African Book Talk Series - 'Down River Road'.

'Down River Road', an independent print and online journal.was the fifth book in our African book talk series. With this series, we hope to offer a platform where African writers can engage a global audience, offering not just their work, but exciting perspectives on how personal, political, and cultural experiences drive their storytelling.

April 09, 2021

Our fifth book in this series was different from the normal books always discussed in this series. This time around, we discussed an independent print and online journal known as 'Down River Road'. 

'Down River Road' is an online print journal for fiction, nonfiction, poetry, and ideas. Spearheaded by Frankline Sunday and Clifton Gachagua, the literary Journal 'Down River Road' hosts different artists who have conversations across different genres on a particular issue via literary magazines. From this pace, 'down River Road' has so far managed to produce two issues of its literary magazine of which are; Place and Ritual, which were focused on during this discussion.

The first issue of the literature magazine ‘Place’ that received close to 210 submissions invited participants, writers, and content creators to think in the line of Place. As a Nairobian, the frequently asked question via phone calls is ‘Uko Wapi’, translation to where are you. This then later gave birth to the idea of place, where are the participants writing from at that time. Also, the common saying of ‘where were you when the world stopped’ gave birth to the idea for the first literary magazine issue. Through all this, both Frankline and Clifton realized that the question of place always came to play for people are always asking each other about their whereabouts every time. This was majorly meant for participating participants to write about where they are coming from, where they are and where they want to go as well as the question about place.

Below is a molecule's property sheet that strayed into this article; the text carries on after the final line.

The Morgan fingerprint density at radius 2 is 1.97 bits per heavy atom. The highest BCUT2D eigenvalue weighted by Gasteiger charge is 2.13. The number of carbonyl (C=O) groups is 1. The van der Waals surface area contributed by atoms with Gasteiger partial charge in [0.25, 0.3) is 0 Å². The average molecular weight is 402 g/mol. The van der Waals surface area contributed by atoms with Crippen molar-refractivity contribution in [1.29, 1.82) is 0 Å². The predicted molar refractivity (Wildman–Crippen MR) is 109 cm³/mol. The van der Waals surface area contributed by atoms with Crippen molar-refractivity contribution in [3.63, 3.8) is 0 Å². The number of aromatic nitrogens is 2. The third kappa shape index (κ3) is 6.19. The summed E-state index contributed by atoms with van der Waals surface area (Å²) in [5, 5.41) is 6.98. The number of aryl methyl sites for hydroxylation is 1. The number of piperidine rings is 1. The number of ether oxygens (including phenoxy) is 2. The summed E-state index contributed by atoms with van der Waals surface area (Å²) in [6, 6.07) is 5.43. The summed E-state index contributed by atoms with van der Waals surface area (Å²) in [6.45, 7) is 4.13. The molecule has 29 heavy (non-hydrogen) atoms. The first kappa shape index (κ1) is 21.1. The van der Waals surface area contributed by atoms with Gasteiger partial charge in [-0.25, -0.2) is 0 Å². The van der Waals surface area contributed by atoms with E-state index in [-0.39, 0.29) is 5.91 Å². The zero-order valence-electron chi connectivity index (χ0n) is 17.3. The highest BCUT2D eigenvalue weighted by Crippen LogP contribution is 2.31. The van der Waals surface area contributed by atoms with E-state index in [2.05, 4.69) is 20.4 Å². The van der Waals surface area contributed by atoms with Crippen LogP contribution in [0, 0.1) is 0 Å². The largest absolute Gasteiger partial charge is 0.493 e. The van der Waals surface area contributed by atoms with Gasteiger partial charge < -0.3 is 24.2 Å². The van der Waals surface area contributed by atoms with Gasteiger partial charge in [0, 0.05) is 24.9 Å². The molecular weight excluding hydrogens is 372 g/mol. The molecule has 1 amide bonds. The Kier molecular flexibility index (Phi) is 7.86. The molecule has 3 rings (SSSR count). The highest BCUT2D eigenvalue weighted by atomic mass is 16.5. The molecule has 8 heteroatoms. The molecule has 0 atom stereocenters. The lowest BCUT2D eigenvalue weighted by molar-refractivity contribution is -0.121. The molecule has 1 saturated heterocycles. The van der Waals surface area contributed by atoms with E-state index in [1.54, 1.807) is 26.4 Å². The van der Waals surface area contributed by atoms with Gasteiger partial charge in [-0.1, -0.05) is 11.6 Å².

The second issue of the literature magazine ‘Ritual’ received close to 400 submissions. This was a topic of interest for from this issue, everyone who submitted was free to express themselves. This issue brought a feeling of wildness in the Literary magazine series beginning from the callout itself that asked the participants to share on what they think about rituals. Through this concise and direct message, people interpreted this in their own way and thus a variety of submissions were made determinant on how an individual understood the message.

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